Charisma Hehakaya (YoungSiT) opened the symposium with an introduction of YoungSiT and the concept of Team Science. What is Team Science? Are there theoretical frameworks that center on Team Science? And what are daily practice examples of Team Science? The term Team Science seems to be very complex, as there is currently no common definition. Key elements of Team Science are collaboration between disciplines and/or domains, and diversity within and between teams (for example: background, expertise, position, gender, and age). The YoungSiT symposium provided a platform to learn more about the topic of Team Science and to exchange best practices. Below follows a summary of the presentations that were given during the symposium.

What does Team Science look like? (Image credit)

Sustainable careers

Jos Akkerman’s research focuses on sustainable careers in academia. In our debate in recognition and rewards we are ultimately discussing people’s careers in academia. A career is an evolving sequence of work related experience over time. We used to view these careers as a one way road: you choose an occupation and then you do this for life. For many people, especially academics, there is no such rigid structure. It is no longer the case that we make one big choice after graduation. Nowadays, we can choose multiple paths or switch paths, which makes careers much more dynamic and flexible.This also makes careers much more difficult to navigate. Most of us are in need of more support to navigate this complex landscape. If you have the team that provides you with this support and the  resources to give you a kickstart you are in a privileged position compared to others that do not have access to these resources. This potentially leads to polarisation, where the strong get stronger and the weak get weaker (Matthew effect). We should therefore move away from the focus on single individual superstar careers, and instead focus on the long term effects to ensure that careers are sustainable.Jos Akkermans worked on a conceptual model for this (De Vos et al. 2020), which demonstrates that we shouldn’t only look at success or productivity (generating papers and receiving grants), but focus on whether this productivity is sustainable over time. People need to enjoy what they do and be healthy to be able to keep doing this more productively in the long run!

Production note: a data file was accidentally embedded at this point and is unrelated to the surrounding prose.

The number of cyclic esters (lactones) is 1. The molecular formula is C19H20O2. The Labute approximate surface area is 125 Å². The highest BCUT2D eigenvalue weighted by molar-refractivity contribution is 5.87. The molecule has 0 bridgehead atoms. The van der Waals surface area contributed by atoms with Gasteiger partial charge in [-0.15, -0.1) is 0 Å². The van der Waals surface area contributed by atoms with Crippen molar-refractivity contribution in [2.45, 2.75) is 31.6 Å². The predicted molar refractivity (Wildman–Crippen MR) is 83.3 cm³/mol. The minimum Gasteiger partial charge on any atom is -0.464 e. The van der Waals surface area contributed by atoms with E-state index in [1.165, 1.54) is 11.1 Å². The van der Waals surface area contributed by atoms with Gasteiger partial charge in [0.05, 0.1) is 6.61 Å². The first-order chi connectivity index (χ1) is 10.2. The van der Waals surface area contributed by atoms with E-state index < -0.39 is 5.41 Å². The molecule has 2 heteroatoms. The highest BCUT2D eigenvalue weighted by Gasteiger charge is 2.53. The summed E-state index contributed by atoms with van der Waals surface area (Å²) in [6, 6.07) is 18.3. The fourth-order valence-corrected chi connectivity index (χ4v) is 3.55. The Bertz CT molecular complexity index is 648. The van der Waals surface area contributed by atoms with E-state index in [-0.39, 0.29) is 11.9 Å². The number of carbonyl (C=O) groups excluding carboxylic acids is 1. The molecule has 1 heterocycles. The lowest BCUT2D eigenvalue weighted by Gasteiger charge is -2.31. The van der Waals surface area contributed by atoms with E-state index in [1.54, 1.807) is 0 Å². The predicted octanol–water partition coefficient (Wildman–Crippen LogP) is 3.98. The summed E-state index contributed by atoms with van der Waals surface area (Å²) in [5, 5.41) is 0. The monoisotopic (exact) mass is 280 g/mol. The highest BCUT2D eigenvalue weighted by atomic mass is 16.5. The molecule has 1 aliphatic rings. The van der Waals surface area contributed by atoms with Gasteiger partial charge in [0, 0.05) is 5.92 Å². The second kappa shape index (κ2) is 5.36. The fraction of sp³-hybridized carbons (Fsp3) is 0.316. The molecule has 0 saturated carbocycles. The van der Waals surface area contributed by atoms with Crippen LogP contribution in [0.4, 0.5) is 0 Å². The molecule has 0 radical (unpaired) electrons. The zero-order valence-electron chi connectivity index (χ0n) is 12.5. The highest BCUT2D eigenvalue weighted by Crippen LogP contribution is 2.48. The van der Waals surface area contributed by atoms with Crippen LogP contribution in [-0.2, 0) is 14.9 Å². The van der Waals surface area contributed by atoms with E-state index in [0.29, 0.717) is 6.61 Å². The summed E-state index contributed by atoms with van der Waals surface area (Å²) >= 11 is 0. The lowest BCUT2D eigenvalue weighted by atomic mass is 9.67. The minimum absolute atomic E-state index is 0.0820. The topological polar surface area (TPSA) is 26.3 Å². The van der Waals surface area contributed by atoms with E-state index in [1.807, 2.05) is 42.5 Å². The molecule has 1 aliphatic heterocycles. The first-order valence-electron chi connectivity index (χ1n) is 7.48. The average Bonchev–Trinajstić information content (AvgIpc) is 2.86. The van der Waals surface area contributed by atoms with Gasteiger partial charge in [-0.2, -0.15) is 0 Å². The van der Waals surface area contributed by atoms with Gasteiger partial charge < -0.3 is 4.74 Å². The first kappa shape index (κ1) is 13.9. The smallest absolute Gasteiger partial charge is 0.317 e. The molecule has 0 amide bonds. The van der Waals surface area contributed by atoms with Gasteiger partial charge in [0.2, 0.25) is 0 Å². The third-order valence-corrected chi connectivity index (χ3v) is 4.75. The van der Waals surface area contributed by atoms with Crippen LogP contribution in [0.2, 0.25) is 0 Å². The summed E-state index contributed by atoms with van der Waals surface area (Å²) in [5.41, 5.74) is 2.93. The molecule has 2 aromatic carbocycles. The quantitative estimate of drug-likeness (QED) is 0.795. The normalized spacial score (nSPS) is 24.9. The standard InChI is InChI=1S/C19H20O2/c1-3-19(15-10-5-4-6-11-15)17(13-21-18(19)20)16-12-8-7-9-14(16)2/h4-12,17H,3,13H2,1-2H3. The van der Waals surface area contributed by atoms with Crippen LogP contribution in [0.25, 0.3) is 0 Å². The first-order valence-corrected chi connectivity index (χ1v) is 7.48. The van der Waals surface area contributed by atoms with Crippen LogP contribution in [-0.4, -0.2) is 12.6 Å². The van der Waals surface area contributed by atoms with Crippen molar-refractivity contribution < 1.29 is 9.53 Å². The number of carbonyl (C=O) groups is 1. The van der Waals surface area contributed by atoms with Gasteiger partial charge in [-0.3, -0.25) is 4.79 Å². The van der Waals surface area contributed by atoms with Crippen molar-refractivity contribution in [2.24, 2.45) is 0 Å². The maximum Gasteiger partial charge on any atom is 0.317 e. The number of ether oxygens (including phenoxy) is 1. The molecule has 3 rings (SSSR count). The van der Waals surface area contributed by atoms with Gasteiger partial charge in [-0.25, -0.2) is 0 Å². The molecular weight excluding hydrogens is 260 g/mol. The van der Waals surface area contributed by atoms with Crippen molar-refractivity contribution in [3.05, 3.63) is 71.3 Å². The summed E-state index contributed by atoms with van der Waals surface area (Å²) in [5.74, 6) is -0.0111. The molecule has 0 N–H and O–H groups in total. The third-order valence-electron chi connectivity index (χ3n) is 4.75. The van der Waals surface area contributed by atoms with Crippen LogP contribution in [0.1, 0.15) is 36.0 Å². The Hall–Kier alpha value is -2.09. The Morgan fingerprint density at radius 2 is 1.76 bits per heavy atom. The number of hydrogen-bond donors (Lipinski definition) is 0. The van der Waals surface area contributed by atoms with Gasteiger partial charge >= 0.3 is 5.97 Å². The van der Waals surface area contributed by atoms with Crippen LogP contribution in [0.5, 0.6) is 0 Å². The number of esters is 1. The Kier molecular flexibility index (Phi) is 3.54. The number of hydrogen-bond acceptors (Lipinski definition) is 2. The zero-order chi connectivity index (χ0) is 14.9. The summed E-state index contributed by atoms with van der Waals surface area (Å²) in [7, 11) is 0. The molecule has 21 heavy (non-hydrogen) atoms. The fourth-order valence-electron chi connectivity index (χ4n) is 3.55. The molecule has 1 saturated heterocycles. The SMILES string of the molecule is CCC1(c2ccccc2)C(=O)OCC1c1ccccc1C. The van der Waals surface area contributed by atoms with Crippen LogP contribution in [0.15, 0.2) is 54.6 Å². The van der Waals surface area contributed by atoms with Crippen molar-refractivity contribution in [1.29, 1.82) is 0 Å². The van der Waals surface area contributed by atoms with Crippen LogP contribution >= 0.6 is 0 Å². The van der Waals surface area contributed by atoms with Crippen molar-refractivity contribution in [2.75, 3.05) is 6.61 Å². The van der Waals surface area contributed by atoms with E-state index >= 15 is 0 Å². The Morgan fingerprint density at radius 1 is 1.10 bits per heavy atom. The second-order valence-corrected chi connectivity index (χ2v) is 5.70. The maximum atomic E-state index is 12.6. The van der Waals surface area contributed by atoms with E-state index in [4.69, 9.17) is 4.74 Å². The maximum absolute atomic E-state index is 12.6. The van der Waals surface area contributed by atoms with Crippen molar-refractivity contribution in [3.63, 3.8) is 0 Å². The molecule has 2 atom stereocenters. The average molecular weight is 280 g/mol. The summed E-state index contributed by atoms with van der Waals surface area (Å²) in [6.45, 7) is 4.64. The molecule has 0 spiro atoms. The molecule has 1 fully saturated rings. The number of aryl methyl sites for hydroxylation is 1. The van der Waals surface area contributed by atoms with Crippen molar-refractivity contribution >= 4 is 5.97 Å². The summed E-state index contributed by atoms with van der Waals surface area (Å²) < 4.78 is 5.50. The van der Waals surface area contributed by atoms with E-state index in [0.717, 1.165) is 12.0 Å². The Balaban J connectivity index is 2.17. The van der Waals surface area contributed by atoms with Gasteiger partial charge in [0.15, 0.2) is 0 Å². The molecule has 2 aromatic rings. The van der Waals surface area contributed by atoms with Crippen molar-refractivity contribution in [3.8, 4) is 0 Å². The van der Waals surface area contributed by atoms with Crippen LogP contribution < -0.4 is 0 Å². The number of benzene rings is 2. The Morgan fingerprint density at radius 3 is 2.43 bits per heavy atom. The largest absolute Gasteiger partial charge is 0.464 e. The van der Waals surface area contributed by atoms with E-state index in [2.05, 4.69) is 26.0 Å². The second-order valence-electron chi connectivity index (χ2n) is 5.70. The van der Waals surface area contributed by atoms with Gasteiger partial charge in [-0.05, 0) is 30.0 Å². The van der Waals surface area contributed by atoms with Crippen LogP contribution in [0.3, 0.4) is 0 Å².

Synergy between education & research